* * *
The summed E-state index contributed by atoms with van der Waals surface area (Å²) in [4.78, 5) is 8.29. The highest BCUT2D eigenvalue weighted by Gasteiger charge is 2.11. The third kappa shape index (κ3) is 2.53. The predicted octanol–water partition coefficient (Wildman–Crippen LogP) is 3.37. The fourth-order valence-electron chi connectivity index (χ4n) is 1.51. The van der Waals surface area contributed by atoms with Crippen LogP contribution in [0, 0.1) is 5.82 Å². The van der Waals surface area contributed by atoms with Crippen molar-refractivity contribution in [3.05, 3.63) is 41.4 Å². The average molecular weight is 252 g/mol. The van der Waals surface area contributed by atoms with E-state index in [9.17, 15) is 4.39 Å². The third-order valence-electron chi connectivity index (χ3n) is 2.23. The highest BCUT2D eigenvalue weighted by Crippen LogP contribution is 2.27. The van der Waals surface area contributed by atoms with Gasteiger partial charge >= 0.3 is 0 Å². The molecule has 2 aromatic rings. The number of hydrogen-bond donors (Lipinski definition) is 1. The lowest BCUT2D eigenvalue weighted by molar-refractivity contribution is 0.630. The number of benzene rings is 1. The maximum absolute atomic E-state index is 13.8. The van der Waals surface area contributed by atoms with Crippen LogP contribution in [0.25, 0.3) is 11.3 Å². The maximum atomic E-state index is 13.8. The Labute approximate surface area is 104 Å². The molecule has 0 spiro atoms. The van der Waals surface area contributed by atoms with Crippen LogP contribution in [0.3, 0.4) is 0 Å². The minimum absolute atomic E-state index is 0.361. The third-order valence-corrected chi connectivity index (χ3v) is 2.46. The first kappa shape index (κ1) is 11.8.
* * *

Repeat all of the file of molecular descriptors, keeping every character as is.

The summed E-state index contributed by atoms with van der Waals surface area (Å²) in [4.78, 5) is 8.29. The highest BCUT2D eigenvalue weighted by Gasteiger charge is 2.11. The third kappa shape index (κ3) is 2.53. The predicted octanol–water partition coefficient (Wildman–Crippen LogP) is 3.37. The fourth-order valence-electron chi connectivity index (χ4n) is 1.51. The van der Waals surface area contributed by atoms with Crippen LogP contribution in [0, 0.1) is 5.82 Å². The van der Waals surface area contributed by atoms with Crippen molar-refractivity contribution in [3.05, 3.63) is 41.4 Å². The average molecular weight is 252 g/mol. The van der Waals surface area contributed by atoms with E-state index in [9.17, 15) is 4.39 Å². The third-order valence-electron chi connectivity index (χ3n) is 2.23. The highest BCUT2D eigenvalue weighted by Crippen LogP contribution is 2.27. The van der Waals surface area contributed by atoms with Gasteiger partial charge >= 0.3 is 0 Å². The molecule has 2 aromatic rings. The number of hydrogen-bond donors (Lipinski definition) is 1. The lowest BCUT2D eigenvalue weighted by molar-refractivity contribution is 0.630. The number of benzene rings is 1. The maximum absolute atomic E-state index is 13.8. The van der Waals surface area contributed by atoms with Crippen LogP contribution in [0.25, 0.3) is 11.3 Å². The maximum atomic E-state index is 13.8. The Labute approximate surface area is 104 Å². The molecule has 0 spiro atoms. The van der Waals surface area contributed by atoms with Crippen LogP contribution in [0.3, 0.4) is 0 Å². The minimum absolute atomic E-state index is 0.361. The third-order valence-corrected chi connectivity index (χ3v) is 2.46. The first kappa shape index (κ1) is 11.8.